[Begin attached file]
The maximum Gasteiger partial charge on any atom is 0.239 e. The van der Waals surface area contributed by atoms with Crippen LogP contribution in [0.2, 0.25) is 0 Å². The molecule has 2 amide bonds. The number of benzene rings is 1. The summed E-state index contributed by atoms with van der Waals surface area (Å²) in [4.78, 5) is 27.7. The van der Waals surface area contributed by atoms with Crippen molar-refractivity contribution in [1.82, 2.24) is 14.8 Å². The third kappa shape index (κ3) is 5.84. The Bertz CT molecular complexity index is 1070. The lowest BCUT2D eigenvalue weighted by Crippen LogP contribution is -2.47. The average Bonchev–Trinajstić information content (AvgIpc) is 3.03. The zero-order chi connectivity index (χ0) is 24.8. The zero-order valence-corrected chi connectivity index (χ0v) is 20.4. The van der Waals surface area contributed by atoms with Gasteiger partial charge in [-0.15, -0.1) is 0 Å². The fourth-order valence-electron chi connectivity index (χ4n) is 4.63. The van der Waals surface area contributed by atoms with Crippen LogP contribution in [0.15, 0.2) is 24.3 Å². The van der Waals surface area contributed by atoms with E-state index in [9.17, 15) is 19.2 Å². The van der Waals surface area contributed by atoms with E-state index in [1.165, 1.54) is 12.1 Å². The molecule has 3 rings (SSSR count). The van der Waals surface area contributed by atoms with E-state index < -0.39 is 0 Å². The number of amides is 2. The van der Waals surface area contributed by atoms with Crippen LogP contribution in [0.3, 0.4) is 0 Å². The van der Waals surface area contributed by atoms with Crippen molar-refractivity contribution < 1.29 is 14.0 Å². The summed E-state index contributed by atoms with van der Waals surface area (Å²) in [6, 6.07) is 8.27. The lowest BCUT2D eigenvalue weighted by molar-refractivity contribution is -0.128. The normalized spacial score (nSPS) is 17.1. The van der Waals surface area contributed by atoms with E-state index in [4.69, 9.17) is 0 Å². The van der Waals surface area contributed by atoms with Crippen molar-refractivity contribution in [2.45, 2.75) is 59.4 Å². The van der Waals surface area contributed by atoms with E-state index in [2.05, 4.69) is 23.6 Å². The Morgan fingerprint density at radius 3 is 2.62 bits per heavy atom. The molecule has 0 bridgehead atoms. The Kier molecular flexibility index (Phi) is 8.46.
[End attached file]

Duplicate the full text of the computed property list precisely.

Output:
The maximum Gasteiger partial charge on any atom is 0.239 e. The van der Waals surface area contributed by atoms with Crippen LogP contribution in [0.2, 0.25) is 0 Å². The molecule has 2 amide bonds. The number of benzene rings is 1. The summed E-state index contributed by atoms with van der Waals surface area (Å²) in [4.78, 5) is 27.7. The van der Waals surface area contributed by atoms with Crippen molar-refractivity contribution in [1.82, 2.24) is 14.8 Å². The third kappa shape index (κ3) is 5.84. The Bertz CT molecular complexity index is 1070. The lowest BCUT2D eigenvalue weighted by Crippen LogP contribution is -2.47. The average Bonchev–Trinajstić information content (AvgIpc) is 3.03. The zero-order chi connectivity index (χ0) is 24.8. The zero-order valence-corrected chi connectivity index (χ0v) is 20.4. The van der Waals surface area contributed by atoms with Gasteiger partial charge in [-0.15, -0.1) is 0 Å². The fourth-order valence-electron chi connectivity index (χ4n) is 4.63. The van der Waals surface area contributed by atoms with Crippen LogP contribution in [0.15, 0.2) is 24.3 Å². The van der Waals surface area contributed by atoms with E-state index in [9.17, 15) is 19.2 Å². The van der Waals surface area contributed by atoms with E-state index in [1.165, 1.54) is 12.1 Å². The molecule has 3 rings (SSSR count). The van der Waals surface area contributed by atoms with E-state index < -0.39 is 0 Å². The number of amides is 2. The van der Waals surface area contributed by atoms with Crippen LogP contribution in [0.3, 0.4) is 0 Å². The van der Waals surface area contributed by atoms with Crippen molar-refractivity contribution < 1.29 is 14.0 Å². The summed E-state index contributed by atoms with van der Waals surface area (Å²) in [6, 6.07) is 8.27. The lowest BCUT2D eigenvalue weighted by molar-refractivity contribution is -0.128. The normalized spacial score (nSPS) is 17.1. The van der Waals surface area contributed by atoms with E-state index in [4.69, 9.17) is 0 Å². The van der Waals surface area contributed by atoms with Crippen molar-refractivity contribution in [2.45, 2.75) is 59.4 Å². The van der Waals surface area contributed by atoms with E-state index in [2.05, 4.69) is 23.6 Å². The Morgan fingerprint density at radius 3 is 2.62 bits per heavy atom. The molecule has 0 bridgehead atoms. The Kier molecular flexibility index (Phi) is 8.46.